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Trump's Chief Fundraiser Schmoozes Hedge Fund Execs, Seeking Donations

Though Wall Street has been cool to his rhetoric, some financiers are starting to warm up to Trump.

Trump's Chief Fundraiser Schmoozes Hedge Fund Execs, Seeking Donations
[Photo: Jason Merritt/Staff/Getty Images]

Fresh off being named Donald Trump’s chief fundraiser, longtime financier Steven Mnuchin headed to Las Vegas for the nation’s largest hedge fund conference with one task: target elite donors to raise the $1 billion the candidate seeks for his general election campaign. From the first day of the SkyBridge Alternatives Conference, or SALT, attendees roaming the conferences and halls of the Bellagio hotel traded sightings of Trump’s representatives mingling with the crowd of hedge fund managers and investors. There were even whispers that Trump might show up himself.

On Wednesday night, Mnuchin, a hedge fund manager at Dune Capital, wearing a dark tailored suit, dined with former House speaker John Boehner, billionaire hedge fund manager Kenneth C. Griffin, and former CIA director David H. Petraeus—a gathering hosted by Anthony Scaramucci, hedge funder and SALT organizer.

"I introduced him to 15 to 20 people who are traditional Republican donors," Scaramucci told Fast Company while pausing between panels at the hotel's Tuscany Grill. "We’re trying to get them to rally around us."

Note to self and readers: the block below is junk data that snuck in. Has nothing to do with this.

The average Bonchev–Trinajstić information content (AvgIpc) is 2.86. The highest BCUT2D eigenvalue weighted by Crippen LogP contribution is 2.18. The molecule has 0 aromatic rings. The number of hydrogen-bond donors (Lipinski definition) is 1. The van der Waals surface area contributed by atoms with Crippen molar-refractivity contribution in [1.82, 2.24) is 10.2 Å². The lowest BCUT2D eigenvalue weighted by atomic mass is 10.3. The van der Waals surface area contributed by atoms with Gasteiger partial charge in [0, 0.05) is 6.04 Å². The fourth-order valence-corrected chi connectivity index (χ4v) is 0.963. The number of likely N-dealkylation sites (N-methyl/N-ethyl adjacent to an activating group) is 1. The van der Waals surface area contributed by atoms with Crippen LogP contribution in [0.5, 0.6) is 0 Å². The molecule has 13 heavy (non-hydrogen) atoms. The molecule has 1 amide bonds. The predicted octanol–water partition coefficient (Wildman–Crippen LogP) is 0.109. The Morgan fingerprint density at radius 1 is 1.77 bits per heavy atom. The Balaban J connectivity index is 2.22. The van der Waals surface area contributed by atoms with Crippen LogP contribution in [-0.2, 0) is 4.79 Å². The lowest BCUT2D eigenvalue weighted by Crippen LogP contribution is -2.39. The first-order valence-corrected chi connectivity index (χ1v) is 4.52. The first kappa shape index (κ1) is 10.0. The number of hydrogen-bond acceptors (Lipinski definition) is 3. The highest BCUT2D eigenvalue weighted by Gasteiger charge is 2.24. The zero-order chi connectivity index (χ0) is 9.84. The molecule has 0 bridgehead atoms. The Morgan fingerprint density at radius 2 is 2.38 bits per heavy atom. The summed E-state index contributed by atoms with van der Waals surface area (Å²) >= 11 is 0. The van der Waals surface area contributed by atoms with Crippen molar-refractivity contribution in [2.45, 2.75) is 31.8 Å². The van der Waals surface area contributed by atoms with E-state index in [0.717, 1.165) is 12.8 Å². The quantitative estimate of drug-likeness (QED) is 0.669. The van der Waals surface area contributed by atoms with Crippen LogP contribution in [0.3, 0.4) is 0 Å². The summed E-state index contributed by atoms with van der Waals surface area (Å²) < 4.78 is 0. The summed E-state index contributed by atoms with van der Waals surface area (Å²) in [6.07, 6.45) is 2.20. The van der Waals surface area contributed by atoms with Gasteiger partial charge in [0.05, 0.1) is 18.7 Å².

Mnuchin also reportedly met with former Massachusetts Senator Scott Brown, oil tycoon T. Boone Pickens, and cosmetic business exec Georgette Mosbacher. The attitude from the financial industry was a lot more welcoming than in February, when Luke Thorburn, the sole Goldman Sachs employee who donated to the Trump campaign ($534.58), was put on leave due to his association with a website that sold hats that tweaked Trump's "Make America Great" catchphrase.

Despite all of the handshaking and potential money-passing, support for Trump at the conference felt shaky. Pro-Trump comments were often met with awkward silences from the crowd—and even gasps. Pickens’s support for Trump’s ban on Muslims in the U.S. for vetting purposes drew loud gasps from the crowd.

Even Scaramucci wasn’t a Trump supporter until about a week ago, previously referring to the Republican frontrunner as a "hack politician" and "an inherited-money dude."

He points to his "lifelong Republican" status as to what changed his mind on the presumptive nominee.

"He wasn’t my first choice, but he is my choice now and I’m going to work very hard for him," says Scaramucci.

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